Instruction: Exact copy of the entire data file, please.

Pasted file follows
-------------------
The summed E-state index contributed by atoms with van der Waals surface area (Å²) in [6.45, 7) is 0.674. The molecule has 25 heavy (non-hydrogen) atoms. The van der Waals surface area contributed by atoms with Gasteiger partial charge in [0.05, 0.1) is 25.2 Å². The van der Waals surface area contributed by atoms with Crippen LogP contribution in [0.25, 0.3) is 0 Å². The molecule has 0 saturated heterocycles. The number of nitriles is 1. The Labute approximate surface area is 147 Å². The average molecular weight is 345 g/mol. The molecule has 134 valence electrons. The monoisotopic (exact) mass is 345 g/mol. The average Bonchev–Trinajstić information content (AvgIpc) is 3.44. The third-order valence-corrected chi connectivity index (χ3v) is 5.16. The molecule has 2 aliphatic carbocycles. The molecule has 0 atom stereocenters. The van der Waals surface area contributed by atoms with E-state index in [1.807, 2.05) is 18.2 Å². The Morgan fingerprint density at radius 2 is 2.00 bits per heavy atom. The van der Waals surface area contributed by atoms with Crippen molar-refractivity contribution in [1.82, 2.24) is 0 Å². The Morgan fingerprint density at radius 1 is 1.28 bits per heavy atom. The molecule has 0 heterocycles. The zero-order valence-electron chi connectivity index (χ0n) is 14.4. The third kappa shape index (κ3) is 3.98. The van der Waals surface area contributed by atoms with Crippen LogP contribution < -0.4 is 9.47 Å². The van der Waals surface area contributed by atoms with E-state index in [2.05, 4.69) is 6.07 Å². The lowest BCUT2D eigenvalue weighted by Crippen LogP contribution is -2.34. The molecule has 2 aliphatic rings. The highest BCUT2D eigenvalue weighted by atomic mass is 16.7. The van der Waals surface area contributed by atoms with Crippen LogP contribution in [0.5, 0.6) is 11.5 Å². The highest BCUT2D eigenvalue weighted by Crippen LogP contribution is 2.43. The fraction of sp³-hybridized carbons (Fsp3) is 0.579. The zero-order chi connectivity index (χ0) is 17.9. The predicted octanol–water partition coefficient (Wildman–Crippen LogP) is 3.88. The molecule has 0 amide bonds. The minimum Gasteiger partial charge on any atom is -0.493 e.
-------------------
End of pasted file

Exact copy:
The summed E-state index contributed by atoms with van der Waals surface area (Å²) in [6.45, 7) is 0.674. The molecule has 25 heavy (non-hydrogen) atoms. The van der Waals surface area contributed by atoms with Gasteiger partial charge in [0.05, 0.1) is 25.2 Å². The van der Waals surface area contributed by atoms with Crippen LogP contribution in [0.25, 0.3) is 0 Å². The molecule has 0 saturated heterocycles. The number of nitriles is 1. The Labute approximate surface area is 147 Å². The average molecular weight is 345 g/mol. The molecule has 134 valence electrons. The monoisotopic (exact) mass is 345 g/mol. The average Bonchev–Trinajstić information content (AvgIpc) is 3.44. The third-order valence-corrected chi connectivity index (χ3v) is 5.16. The molecule has 2 aliphatic carbocycles. The molecule has 0 atom stereocenters. The van der Waals surface area contributed by atoms with E-state index in [1.807, 2.05) is 18.2 Å². The Morgan fingerprint density at radius 2 is 2.00 bits per heavy atom. The van der Waals surface area contributed by atoms with Crippen molar-refractivity contribution in [1.82, 2.24) is 0 Å². The Morgan fingerprint density at radius 1 is 1.28 bits per heavy atom. The molecule has 0 heterocycles. The zero-order valence-electron chi connectivity index (χ0n) is 14.4. The third kappa shape index (κ3) is 3.98. The van der Waals surface area contributed by atoms with Crippen LogP contribution < -0.4 is 9.47 Å². The van der Waals surface area contributed by atoms with E-state index in [2.05, 4.69) is 6.07 Å². The lowest BCUT2D eigenvalue weighted by Crippen LogP contribution is -2.34. The molecule has 2 aliphatic rings. The highest BCUT2D eigenvalue weighted by atomic mass is 16.7. The van der Waals surface area contributed by atoms with Crippen LogP contribution in [0.5, 0.6) is 11.5 Å². The highest BCUT2D eigenvalue weighted by Crippen LogP contribution is 2.43. The fraction of sp³-hybridized carbons (Fsp3) is 0.579. The zero-order chi connectivity index (χ0) is 17.9. The predicted octanol–water partition coefficient (Wildman–Crippen LogP) is 3.88. The molecule has 0 amide bonds. The minimum Gasteiger partial charge on any atom is -0.493 e.